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I have a 1986xr7. She's still pretty stable but she's making this god awful "siren" sound, upon acceleration. She shifts fine so I don't think it 's the tranny. But that's how loud it is. People think they're getting pulled over. Quite embarresing. I've been told multiple times that it's my turbo but I've got no clue as to where I'm looking or what I'm looking for.???? Any suggestions?
 

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Contributing Sr Motorhead
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I had your car's cousin (85-1/2 T-bird Turbo Coupe). Yes, it is probably the turbo gone bad. If you look at the passenger side of the engine, you'll see a rounded appendage attached to the exhaust. That is the turbo.

A turbocharger is a turbine that is spun by the exhaust gasses passing over the exhaust side of the turbo. That is connected to an inlet turbine by a shaft between the two. That way, when the exhaust spins one side, the inlet side is turned, thereby forcing air under pressure to the intake manifold. This compression of the inlet charge is what is forced into the cylinders and produces more power than a non-turbocharged engine of the same size.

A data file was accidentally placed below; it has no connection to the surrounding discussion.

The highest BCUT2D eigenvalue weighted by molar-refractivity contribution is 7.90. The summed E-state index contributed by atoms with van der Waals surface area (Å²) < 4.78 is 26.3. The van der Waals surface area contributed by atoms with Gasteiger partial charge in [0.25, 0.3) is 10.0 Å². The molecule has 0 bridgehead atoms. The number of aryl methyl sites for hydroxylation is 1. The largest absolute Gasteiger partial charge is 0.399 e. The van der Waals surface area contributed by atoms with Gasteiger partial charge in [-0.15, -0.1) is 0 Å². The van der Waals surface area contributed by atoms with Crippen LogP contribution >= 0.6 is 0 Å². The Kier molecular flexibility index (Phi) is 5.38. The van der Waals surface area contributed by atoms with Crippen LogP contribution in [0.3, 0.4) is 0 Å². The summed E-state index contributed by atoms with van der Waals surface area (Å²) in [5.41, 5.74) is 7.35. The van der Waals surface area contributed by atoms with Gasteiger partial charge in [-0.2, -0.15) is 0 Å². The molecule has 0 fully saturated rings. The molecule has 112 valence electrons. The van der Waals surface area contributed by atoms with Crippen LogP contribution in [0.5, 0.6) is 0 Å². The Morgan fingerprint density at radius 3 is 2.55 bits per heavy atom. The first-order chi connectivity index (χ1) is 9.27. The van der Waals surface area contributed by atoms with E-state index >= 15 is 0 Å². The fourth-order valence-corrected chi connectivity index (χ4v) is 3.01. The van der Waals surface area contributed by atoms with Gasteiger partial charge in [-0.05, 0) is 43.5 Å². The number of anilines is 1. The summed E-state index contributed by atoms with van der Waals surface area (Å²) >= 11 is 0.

The turbo turbine spins at a very high RPM, spinning faster and faster as more exhaust pressure is passed over it. The downside is that since that turbine shaft is turning so fast, and is being heated at the same time by the hot exhaust, it tends to 'cook' the oil that is lubricating the turbo shaft bearings. When the oil cooks, it forms ash which gums up the oil passages to the bearings and then the turbine bearings fail. Now you have to replace the turbo.

A rebuilt unit will cost in the neighborhood of $500, not counting labor to replace it. The turbo in my T-bird went at 48,000 miles the first time, and was starting to show signs of needing replacement again when I gave the car away with 92,000 miles. It also needed struts, shocks, bodywork, etc. To me it just wasn't worth spending $1500 or more to fix a rusted out car so I gave it to a coworker who just got out of the service and needed a car.

Ok, what you need to do is take the air cleaner element off and start the car. Listen to the open duct that goes to the turbo. Listen both at idle and blip the throttle a few times. If you hear a jingling or whirring coming from the inlet duct, your turbo is shot.
 
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